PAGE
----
Auroville shows the way to eco-friendly lifestyle

The international township promotes use of alternatives to plastics and innovative recycling or upcycling of non-biodegradable material
The international township of Auroville is taking the lead in developing an eco-friendly lifestyle, with alternatives to plastics and innovative recycling or upcycling of non-biodegradable material. Eco Service, a waste management company, has been at the forefront of a campaign against solid waste, specifically plastic and non-recyclable plastic materials, since its launch in 1984. The venture has opened around 340 collection points across the township from where plastic materials, glasses and other types of solid waste are segregated. Around 10 to 12 tonnes of solid waste and plastic waste are generated during the peak season — and about nine tonnes off-season — from October to March. About 60% of the waste is recycled and the remaining is landfilled. Few may be aware that waste can be sorted into several categories. Here, it is segregated into 83 types. The Eco Service team first isolates plastic that can be recycled. At the sorting shed, the non-recyclable plastic is shredded into tiny particles. The waste is then mixed with cement concrete and used for construction of experimental walls on the premises. The segregated plastic, except the multilayer type (packaging materials), is bundled and taken to dealers in Sedurapet and Mettupalayam in nearby Puducherry with a specific demand that they should not incinerate the waste as it would pose a threat to the environment. “The recyclable waste is sold to recycling dealers for use as raw materials. The multilayer plastic is not landfilled and is only stored on the premises,” says K. Palani, an executive at Eco Service.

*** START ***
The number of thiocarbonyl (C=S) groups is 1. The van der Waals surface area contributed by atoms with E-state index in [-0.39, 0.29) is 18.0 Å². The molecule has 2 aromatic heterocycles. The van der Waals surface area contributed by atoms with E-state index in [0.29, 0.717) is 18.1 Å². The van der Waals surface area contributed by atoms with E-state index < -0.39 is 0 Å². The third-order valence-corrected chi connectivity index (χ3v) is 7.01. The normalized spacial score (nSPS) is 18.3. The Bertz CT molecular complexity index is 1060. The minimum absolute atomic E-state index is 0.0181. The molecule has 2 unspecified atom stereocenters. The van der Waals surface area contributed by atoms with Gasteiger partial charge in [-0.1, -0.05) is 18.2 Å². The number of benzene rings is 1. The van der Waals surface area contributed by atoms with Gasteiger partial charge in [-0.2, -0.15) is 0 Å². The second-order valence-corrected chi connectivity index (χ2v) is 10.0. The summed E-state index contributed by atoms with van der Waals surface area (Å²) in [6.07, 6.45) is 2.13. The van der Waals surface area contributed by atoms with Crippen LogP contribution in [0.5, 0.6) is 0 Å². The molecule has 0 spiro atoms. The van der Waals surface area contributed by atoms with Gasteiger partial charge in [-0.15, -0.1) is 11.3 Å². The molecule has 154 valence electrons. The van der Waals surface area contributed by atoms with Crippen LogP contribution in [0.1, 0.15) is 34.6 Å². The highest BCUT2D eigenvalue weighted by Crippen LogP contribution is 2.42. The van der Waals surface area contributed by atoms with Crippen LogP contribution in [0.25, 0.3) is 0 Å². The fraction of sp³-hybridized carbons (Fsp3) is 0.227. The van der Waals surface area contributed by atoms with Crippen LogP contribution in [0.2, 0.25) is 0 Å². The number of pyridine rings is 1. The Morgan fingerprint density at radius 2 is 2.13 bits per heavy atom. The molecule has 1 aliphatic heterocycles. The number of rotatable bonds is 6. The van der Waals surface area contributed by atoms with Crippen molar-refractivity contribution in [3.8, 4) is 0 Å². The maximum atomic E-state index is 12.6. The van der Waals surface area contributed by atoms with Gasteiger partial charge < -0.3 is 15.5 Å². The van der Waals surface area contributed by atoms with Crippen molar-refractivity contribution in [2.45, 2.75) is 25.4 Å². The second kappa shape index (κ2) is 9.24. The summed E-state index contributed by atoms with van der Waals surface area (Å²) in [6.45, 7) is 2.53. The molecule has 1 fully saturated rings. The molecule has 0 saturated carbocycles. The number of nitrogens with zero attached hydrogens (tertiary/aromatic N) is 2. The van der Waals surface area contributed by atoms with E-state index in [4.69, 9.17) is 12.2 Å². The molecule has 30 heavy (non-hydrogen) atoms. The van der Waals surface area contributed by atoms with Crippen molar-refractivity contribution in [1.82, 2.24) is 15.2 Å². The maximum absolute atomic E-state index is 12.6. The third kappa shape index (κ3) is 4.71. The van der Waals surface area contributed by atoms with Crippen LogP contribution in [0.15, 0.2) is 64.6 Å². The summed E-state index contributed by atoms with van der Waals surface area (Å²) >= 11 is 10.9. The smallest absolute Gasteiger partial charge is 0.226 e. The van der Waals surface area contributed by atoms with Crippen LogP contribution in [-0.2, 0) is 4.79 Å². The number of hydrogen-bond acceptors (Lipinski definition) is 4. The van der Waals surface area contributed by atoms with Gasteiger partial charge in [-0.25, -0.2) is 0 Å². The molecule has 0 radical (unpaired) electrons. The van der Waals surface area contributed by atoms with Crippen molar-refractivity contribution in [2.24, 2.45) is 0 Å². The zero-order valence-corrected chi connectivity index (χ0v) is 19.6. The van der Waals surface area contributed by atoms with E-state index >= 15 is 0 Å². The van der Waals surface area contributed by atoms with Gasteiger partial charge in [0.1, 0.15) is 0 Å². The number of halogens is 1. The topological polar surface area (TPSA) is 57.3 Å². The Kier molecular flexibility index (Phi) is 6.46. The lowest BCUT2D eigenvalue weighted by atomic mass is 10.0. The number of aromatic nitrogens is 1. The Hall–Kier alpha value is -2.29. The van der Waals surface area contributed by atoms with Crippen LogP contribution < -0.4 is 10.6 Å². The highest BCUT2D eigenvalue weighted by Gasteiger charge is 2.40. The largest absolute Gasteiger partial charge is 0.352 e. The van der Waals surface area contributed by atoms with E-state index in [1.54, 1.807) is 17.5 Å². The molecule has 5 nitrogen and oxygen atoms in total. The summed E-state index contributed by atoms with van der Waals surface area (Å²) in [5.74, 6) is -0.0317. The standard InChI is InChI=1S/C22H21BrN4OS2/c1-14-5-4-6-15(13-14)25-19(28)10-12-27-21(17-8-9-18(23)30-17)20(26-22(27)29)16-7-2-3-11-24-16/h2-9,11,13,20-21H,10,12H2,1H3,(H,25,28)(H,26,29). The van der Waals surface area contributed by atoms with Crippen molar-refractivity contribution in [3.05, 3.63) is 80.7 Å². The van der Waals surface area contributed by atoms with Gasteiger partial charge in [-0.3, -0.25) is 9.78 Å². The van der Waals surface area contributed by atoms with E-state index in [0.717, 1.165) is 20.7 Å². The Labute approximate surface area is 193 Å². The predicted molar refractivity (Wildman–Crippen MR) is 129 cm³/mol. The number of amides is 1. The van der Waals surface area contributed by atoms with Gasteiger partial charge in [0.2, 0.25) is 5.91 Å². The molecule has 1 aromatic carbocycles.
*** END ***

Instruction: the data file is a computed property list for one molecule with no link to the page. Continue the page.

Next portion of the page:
Youth roped in
Hoping to spread the message of a zero-waste policy, youth staying in the township have been sensitised to the importance of responsible waste disposal. They now lead by example, collecting waste dumped by tourists and visitors across the township on alternate Sundays. Eco Service has also built an experimental wall in its sorting shed using thermocol and non-recyclable plastic wrappers. The wall has been plastered using cement and is decorated with glass bottles of various colours and old solar panels. “Our primary goal is to minimise as much as possible the impact of Auroville’s waste on the environment,” he said. It is pointed out that the sustained awareness campaign among the households, guesthouses, communities, restaurants and organisations in Auroville has now resulted in a 40% fall in the use of plastics.
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